In the U.S. a dollar still buys a dollar, and for many people also buys peace of mind in light of recent terror attacks abroad. A December TripAdvisor survey said that 58% of Americans stayed in the U.S. on their last trip, which suggests … road trip!
Gas prices have begun creeping up in the last three weeks, but they're still below 2013, which means you'll have plenty of company on the road.
The holiday travel period that ends Monday saw nearly 94 million people driving, up 1.5% from last year, according to AAA.
That's almost a third of our population in transit. Expect more of the same for the rest of 2017 if prices remain low.
But remember, a 10% change in gas prices doesn't necessarily make a road trip unaffordable.
If your car gets 36 mpg and you drive to Phoenix, the 744-mile round trip would cost you a little more than $53 if you buy gas only in California at its recent $2.66 a gallon. In 2015, prices were about $2.93 a gallon around the same time, which means your bill then was about $5 more.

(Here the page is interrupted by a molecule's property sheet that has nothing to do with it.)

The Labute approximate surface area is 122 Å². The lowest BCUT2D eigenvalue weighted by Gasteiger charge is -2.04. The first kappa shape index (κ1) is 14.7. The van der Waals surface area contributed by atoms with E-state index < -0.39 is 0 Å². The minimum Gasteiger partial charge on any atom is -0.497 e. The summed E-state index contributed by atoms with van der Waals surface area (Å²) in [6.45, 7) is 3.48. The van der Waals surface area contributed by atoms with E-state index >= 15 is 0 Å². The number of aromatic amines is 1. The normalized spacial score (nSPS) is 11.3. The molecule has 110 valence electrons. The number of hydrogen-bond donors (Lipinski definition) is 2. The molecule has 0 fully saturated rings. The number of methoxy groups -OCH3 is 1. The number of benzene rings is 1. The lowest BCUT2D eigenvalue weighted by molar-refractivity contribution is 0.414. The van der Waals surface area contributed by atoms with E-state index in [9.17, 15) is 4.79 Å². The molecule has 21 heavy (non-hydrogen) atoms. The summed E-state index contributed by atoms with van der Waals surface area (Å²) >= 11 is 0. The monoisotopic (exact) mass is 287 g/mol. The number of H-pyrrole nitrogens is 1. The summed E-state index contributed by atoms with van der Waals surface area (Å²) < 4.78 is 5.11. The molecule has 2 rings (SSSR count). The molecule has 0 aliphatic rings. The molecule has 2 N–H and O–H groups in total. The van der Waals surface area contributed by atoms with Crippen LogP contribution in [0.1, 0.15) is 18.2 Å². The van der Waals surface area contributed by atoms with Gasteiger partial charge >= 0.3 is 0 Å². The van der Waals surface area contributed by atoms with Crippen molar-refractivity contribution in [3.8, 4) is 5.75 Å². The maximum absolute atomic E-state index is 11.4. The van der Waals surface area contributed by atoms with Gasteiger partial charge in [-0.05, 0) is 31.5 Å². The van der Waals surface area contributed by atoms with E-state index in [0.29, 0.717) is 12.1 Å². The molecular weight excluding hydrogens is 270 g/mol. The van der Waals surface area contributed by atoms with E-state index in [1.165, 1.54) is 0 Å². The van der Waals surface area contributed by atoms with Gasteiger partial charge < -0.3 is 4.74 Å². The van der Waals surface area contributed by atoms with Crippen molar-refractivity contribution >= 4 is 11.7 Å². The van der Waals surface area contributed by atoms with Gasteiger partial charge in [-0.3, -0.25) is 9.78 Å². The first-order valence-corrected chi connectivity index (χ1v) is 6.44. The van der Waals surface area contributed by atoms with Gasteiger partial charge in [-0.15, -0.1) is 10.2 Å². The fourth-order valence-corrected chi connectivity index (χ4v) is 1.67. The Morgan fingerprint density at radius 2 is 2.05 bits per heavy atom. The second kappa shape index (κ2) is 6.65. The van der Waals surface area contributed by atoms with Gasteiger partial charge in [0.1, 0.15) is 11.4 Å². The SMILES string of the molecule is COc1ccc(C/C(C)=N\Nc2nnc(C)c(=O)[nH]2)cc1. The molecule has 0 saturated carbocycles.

16. And for the connoisseur ...
California's approval of the use of recreational marijuana for adults 21 and older most likely will create a new industry, not unlike what happened in Colorado in 2012 after the state OKd use.
But the California industry will be different, said Danny Schaefer, chief executive of Pioneer Industries, which includes My420Tours.com, offering cannabis-related travel.
Schaefer thinks the "curve" of pot travel begins with the thrill of being able to imbibe legally but soon moves to the "sommelier" experience: finding the finer things in life with help, especially if you're already familiar with product.
None of this will happen overnight, and there will be opposition to growing from those who are doing it illegally and those who believe pot cultivation is too water- and power-intensive, Schaefer said.
But once cannabis travel gets its legs under it, expect the Napa of pot to emerge.
Humboldt County, anyone?
17. Renting by the hour
That doesn't sound nice, but it is nice. Hotels, which rarely run completely full, are always looking for new sources of revenue, and here's one way that's growing in popularity: day rooms.
These day-use rooms give weary travelers a chance to clean up, nap or work, said Jeremie Catez, who, with Sebastien Trouillet and Gabriel Munch Andersen, founded Beewake.com.
If you're going on a cruise, for instance, and you've taken a red-eye to your port, you could rent a room, get refreshed and relaxed and make it to the port feeling like a million bucks. It costs less than paying for a hotel room for a night you're not going to use.